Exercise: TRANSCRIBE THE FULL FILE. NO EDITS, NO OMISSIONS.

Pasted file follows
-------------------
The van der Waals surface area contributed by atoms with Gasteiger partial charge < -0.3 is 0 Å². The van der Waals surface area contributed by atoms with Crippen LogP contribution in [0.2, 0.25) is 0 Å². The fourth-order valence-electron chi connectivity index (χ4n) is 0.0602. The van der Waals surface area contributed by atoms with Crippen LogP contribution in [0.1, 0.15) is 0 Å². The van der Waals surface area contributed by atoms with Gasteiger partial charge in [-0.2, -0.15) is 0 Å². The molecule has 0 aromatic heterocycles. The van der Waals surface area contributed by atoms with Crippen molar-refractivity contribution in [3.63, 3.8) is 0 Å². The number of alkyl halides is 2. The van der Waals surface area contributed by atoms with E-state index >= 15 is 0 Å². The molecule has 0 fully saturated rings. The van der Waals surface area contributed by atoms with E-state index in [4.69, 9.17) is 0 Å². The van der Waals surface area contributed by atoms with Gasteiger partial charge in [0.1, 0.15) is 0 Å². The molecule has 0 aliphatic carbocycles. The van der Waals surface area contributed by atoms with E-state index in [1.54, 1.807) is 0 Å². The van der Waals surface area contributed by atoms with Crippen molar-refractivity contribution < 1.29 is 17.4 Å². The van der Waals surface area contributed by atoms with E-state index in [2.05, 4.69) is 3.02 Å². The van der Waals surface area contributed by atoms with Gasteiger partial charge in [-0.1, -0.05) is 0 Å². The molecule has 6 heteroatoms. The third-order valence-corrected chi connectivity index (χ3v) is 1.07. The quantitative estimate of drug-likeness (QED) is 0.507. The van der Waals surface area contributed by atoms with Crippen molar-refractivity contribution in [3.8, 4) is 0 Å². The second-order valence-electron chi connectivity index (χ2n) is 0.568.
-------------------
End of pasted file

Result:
The van der Waals surface area contributed by atoms with Gasteiger partial charge < -0.3 is 0 Å². The van der Waals surface area contributed by atoms with Crippen LogP contribution in [0.2, 0.25) is 0 Å². The fourth-order valence-electron chi connectivity index (χ4n) is 0.0602. The van der Waals surface area contributed by atoms with Crippen LogP contribution in [0.1, 0.15) is 0 Å². The van der Waals surface area contributed by atoms with Gasteiger partial charge in [-0.2, -0.15) is 0 Å². The molecule has 0 aromatic heterocycles. The van der Waals surface area contributed by atoms with Crippen molar-refractivity contribution in [3.63, 3.8) is 0 Å². The number of alkyl halides is 2. The van der Waals surface area contributed by atoms with E-state index >= 15 is 0 Å². The molecule has 0 fully saturated rings. The van der Waals surface area contributed by atoms with E-state index in [4.69, 9.17) is 0 Å². The van der Waals surface area contributed by atoms with Gasteiger partial charge in [0.1, 0.15) is 0 Å². The molecule has 0 aliphatic carbocycles. The van der Waals surface area contributed by atoms with E-state index in [1.54, 1.807) is 0 Å². The van der Waals surface area contributed by atoms with Crippen molar-refractivity contribution < 1.29 is 17.4 Å². The van der Waals surface area contributed by atoms with E-state index in [2.05, 4.69) is 3.02 Å². The van der Waals surface area contributed by atoms with Gasteiger partial charge in [-0.1, -0.05) is 0 Å². The molecule has 6 heteroatoms. The third-order valence-corrected chi connectivity index (χ3v) is 1.07. The quantitative estimate of drug-likeness (QED) is 0.507. The van der Waals surface area contributed by atoms with Crippen molar-refractivity contribution in [3.8, 4) is 0 Å². The second-order valence-electron chi connectivity index (χ2n) is 0.568.